Vernon’s voice strained as if it had taken a Herculean effort to speak. Tears had formed, though he wasn’t aware of them. Absentmindedly, he wiped them from his face. John’s eyes were shrewd. Another moment passed, and the gun didn’t waver. Vernon sighed and slowly reached into his pocket. He produced a gravity knife and opened it. The blade caught some of the light and it danced on the wall above John’s head. Vernon felt a rush of emotions that had long been dormant.


The following day Vernon cast his line in the water. The leader plopped into the darkness, and he pulled the line taught. He waited a moment and picked up a can of beer from out of the water by his feet. He popped the top and took a long pull. Very little would change in terms of his day-to-day life; there were still chores to be done around the house. He would just have more free time. The solitude might be difficult, but he had endured worse, so he knew he was ready for the challenge.

It had been months since anyone had inquired about Sarah, and aside from insurance claims, he doubted anyone would check on John. Besides, it wouldn’t be difficult to settle John’s estate. It would take time, but he had plenty of that now. He doubted anyone would investigate. Vernon looked over his shoulder at the recently filled hole. He had eulogized the body, even though he was the only person present. Though he felt conflicted John would not be buried near his parents, Vernon knew he would reconcile the feeling over time. He killed his beer, reached into the water, and produced another one. He depressed the tab, and foam spilled over the lip of the can. He dragged his handkerchief over his brow. It was going to be a hot afternoon indeed.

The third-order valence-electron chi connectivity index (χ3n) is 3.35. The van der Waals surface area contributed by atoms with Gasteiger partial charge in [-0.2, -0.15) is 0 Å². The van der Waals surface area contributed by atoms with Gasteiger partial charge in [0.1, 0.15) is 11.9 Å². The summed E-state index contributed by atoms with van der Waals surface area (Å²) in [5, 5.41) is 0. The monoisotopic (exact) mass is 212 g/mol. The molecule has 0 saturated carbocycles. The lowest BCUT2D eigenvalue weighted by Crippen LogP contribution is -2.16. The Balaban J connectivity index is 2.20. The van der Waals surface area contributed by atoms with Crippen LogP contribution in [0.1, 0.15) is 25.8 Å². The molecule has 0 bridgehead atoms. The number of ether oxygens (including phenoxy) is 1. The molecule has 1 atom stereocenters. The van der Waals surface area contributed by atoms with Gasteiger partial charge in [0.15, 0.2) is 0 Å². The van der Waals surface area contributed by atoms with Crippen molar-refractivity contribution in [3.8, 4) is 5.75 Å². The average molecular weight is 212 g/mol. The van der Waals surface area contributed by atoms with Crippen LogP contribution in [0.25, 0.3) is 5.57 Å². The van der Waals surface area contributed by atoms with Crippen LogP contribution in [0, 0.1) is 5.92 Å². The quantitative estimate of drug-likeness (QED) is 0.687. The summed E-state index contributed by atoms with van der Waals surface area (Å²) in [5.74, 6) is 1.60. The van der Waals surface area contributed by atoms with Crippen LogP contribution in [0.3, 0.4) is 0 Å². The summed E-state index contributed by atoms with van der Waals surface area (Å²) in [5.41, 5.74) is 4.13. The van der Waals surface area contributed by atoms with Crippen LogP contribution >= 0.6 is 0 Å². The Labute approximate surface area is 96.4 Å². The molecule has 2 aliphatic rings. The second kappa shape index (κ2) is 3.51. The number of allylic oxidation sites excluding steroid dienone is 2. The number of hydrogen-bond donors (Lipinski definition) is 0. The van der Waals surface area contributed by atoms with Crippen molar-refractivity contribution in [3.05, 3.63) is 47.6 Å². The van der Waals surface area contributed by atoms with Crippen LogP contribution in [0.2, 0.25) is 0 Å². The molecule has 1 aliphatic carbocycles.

Andrew Davie has worked as a recruiter for software programmers, an office manager for a theater company, a sell-side stockbroker, and a teacher. In June of 2018, he survived a ruptured brain aneurysm and subarachnoid hemorrhage. His crime fiction novella Pavement was released by All Due Respect Books in July 2019, and the follow-up Ouroboros is scheduled to be released in December 2020. His other work can be found in links on his website: